A 1965 trip to Soviet Union, for instance, where he met with persecuted Soviet Jews, led to “The Jews of Silence.” Rushing to Israel during the Six Day War, in 1967, he brought home the seeds for his novel “A Beggar in Jerusalem.”


Other fictional works drew upon biblical themes and sources and on Mr. Wiesel’s broad readings in literature, religion, and philosophy. He once described his fiction projects as “searching for my inner compass.”

His other novels include “The Town Beyond the Wall,” “The Gates of the Forest,” “The Oath,” and “The Fifth Son.” He also wrote plays, children’s books, dialogues with world leaders (for example, then-President Francois Mitterand of France), and volumes of autobiography. Among the latter are the titles “All Rivers Run to the Sea,” “And The Sea is Never Full,” and “Open Heart,” an account of his 2011 heart-bypass surgery and its aftermath.

In all, Mr. Wiesel published nearly 60 books, many translated into English by his wife, Marion, whom he considered an invaluable collaborator.

In 1972, Mr. Wiesel began teaching at the City College of New York. He left that post for Boston University in 1976 at the invitation of then-president John Silber. At the university, Mr. Wiesel held the Andrew W. Mellon Professorship in the Humanities. He later taught at Yale University and Eckerd College in Florida as well.

An unapologetic Silber loyalist, Mr. Wiesel defended the often embattled BU president against myriad challenges to his authority. At one point, he even offered to resign from the faculty if charges of anti-Semitism leveled against Silber proved true (they were never formally pursued).

Largely owing to their friendship, Mr. Wiesel turned down other prestigious teaching offers. Silber in turn was invited to officiate at the New York press conference celebrating the announcement of Mr. Wiesel’s Nobel Prize.

“Because of Elie Wiesel, Jews in Boston fell in love with Boston University,” said BU religion professor Michael Zank, who directs the Elie Wiesel Center for Judaic Studies, a hub of Jewish cultural life on campus. “He was a man of enormous charisma but also one of critical scholarship, the full thrust of a human being who stands beside his words.”

In addition to his teaching duties, which brought him to campus on a weekly basis throughout the academic year, Mr. Wiesel gave lectures and closely supervised graduate students. Many have gone on to become rabbis and spiritual leaders themselves, Zank noted. Yet to some degree, Zank conceded, his global activism overshadowed his reputation as a teacher.

Mr. Wiesel was first and foremost “a literary man” whose writings open up “a world of great imagination, of magic and mysticism,” Zank pointed out.

Mr. Wiesel’s travels to South Africa, Cambodia, Bosnia, and other countries riven by human rights abuses were undeniably news events, though, helping to train a global spotlight on apartheid, genocide, terrorism, and other vexing issues.

In 1979, after Jimmy Carter named him to the President’s Commission on the Holocaust, Mr. Wiesel made his first trip back to Auschwitz, by then a museum, and to Birkenau, where he encountered what he later described movingly as an “eternal silence under a moribund sky.”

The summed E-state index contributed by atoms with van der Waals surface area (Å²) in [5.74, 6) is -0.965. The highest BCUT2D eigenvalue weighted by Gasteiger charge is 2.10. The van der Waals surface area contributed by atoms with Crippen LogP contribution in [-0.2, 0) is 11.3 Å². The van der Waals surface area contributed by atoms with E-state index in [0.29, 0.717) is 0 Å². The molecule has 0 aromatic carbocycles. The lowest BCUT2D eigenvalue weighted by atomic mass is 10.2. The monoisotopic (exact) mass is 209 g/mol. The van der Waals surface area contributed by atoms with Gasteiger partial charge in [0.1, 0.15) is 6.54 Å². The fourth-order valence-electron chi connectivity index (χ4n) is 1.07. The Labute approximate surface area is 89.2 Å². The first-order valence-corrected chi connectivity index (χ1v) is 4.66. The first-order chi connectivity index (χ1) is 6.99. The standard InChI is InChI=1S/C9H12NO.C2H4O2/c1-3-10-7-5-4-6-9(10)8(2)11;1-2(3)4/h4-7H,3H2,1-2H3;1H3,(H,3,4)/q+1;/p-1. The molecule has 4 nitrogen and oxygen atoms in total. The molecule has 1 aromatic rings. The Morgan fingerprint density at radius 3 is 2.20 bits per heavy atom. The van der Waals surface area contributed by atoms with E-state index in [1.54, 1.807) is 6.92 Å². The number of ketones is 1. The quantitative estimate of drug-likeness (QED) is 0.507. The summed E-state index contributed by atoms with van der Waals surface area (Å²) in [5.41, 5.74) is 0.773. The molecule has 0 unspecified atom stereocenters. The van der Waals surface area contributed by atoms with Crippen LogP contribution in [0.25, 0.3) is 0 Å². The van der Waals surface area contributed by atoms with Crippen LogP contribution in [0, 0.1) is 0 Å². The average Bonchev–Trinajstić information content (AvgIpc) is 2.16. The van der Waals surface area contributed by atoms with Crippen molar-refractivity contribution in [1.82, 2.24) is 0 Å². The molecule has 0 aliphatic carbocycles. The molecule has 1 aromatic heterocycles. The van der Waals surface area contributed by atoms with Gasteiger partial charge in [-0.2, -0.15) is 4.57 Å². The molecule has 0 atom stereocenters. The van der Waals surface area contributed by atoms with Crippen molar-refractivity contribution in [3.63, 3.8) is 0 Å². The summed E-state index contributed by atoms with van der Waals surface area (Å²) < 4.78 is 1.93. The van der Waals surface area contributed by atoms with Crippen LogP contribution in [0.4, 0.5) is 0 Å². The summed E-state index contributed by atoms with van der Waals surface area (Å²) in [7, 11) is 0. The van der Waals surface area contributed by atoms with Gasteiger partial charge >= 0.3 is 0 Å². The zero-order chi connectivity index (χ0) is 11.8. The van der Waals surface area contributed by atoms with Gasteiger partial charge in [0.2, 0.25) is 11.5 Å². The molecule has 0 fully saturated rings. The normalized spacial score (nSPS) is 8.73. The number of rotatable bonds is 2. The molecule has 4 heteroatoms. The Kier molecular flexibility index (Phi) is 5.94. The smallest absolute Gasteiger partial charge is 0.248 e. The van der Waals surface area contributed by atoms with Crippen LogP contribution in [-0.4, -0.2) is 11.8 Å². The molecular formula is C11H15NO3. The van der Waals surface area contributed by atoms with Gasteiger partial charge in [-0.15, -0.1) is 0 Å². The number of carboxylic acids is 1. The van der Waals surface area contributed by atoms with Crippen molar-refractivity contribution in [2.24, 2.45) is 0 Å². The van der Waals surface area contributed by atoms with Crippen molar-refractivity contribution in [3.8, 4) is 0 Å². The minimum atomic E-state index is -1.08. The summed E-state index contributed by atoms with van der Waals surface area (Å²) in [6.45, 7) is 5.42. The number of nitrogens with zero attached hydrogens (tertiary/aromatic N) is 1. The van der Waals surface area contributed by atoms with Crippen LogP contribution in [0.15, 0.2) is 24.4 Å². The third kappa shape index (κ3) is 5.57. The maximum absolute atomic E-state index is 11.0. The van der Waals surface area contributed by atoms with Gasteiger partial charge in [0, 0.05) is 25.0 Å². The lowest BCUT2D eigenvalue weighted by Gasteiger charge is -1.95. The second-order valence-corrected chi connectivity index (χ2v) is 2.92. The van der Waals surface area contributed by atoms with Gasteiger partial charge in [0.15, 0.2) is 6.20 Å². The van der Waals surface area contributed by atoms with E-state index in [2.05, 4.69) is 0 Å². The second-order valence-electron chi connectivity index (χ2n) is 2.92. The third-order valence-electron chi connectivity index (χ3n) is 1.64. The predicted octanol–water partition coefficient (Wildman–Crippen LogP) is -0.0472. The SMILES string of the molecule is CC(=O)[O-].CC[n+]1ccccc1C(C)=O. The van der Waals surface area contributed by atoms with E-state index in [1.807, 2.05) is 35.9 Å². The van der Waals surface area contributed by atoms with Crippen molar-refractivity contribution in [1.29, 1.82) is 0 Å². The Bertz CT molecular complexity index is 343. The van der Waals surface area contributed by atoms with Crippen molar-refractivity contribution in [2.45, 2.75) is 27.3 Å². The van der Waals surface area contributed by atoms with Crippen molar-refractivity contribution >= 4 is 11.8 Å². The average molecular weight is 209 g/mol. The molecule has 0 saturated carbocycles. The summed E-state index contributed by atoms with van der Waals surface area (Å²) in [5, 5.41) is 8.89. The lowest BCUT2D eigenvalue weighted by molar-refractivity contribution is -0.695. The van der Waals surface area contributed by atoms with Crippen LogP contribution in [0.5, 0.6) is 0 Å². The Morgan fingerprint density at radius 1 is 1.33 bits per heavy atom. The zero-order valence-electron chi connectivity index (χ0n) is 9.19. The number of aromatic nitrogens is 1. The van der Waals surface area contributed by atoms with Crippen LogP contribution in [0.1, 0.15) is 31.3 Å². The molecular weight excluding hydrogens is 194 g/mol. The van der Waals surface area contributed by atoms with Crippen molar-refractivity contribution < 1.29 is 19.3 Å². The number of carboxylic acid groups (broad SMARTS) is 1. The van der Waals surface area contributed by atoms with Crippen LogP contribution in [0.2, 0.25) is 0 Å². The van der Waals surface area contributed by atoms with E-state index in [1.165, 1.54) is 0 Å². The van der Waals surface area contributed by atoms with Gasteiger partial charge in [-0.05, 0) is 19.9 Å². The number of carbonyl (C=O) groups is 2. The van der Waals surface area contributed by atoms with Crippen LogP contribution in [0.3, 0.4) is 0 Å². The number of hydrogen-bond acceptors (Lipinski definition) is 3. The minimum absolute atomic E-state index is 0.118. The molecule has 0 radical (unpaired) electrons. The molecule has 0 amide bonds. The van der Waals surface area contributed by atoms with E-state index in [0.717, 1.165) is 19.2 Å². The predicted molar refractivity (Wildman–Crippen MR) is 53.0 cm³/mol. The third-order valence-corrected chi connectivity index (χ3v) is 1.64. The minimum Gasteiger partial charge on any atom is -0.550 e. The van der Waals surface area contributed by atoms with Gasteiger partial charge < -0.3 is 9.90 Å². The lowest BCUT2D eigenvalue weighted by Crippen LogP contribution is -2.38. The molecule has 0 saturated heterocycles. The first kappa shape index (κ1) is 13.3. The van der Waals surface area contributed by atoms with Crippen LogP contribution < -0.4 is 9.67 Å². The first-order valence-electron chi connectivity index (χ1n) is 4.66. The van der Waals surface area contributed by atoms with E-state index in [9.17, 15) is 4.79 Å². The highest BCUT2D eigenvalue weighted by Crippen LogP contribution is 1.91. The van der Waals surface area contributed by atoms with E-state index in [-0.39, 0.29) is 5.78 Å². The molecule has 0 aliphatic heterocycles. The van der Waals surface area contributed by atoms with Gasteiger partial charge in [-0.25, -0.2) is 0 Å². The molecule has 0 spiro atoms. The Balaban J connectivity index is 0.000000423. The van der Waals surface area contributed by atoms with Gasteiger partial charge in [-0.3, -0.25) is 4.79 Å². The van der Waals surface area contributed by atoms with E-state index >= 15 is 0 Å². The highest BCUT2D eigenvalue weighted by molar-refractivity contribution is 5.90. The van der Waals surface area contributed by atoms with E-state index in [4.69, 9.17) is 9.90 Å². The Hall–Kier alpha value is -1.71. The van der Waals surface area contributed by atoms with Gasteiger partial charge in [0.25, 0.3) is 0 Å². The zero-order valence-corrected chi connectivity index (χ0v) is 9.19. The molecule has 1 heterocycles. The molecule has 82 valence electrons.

He was also chosen to chair the Holocaust Memorial Council, which oversaw the design and construction of the Holocaust Memorial Museum in Washington, D.C., and in 1995 to lead the US delegation to ceremonies observing the 50th anniversary of Auschwitz’s liberation. Fourteen years after that historic trip, Mr. Wiesel toured Buchenwald with President Obama and German Chancellor Angela Merkel, where he publicly thanked Obama for “allowing me to come back to my father’s grave, which is still in my heart.”

An earlier presidential trip, in 1985, badly misfired, however. President Reagan had invited Mr. Wiesel along on a visit to West Germany. Once it became known that Reagan would visit a Bitburg cemetery where Nazi SS officers were interred, an angry Mr. Wiesel declined the offer.

Mr. Wiesel soon resigned from the Holocaust Memorial Council. The museum itself, which opened in 1993, at first made Mr. Wiesel uncomfortable. However, he later said he found it an impressive — and moving – educational experience for the millions who visit it yearly and who unlike himself harbor no firsthand knowledge of what happened at the Nazi death camps.

In many cases, though, he rarely showed signs of mellowing or compromising his principles. Disputes with other public figures wrestling with the same issues he did were not uncommon, as Mr. Wiesel confessed in print.

He openly clashed or broke with, among others, literary critic Alfred Kazin; authors William Styron (Mr. Wiesel loathed the film version of Styron’s “Sophie’s Choice,” although not the novel itself) and Isaac Bashevis Singer, once a good friend; Mitterand, another longtime friend; and Nazi hunter Simon Wiesenthal, who, in Mr. Wiesel’s view, was jealous that a Nobel Prize had not gone to him instead.

Still other critics accused Mr. Wiesel of Judeocentrism — caring primarily, if not exclusively, about Jews and their place in the world — and, from another perspective, for not taking up residence in Israel himself.

“So be it,” Mr. Wiesel concluded, somewhat defiantly. “I shall be a second-class Jew.”

At age 82, Mr. Wiesel underwent heart-bypass surgery. Facing death, he questioned whether he was truly prepared for it.

Jewish law teaches that “death is not meant to guide us,” he reflected in “Open Heart.’’ “It is life that will show us the way.”

Ultimately the choice is God’s, he decided.

Meanwhile, “My life unfolds before me like a film,” he mused. “Landscapes from my childhood. Adventures in far away, sometimes exotic places. Meetings with masters. Have I performed my duties as a survivor? Transmitted all I’m capable of? Too much, perhaps?”

Asserting that he still had many projects to complete, Mr. Wiesel sounded a more hopeful note. Every moment granted to him post-surgery “is a new beginning,” he marveled. “If life is not a celebration, why remember it?”

Joseph P. Kahn can be reached at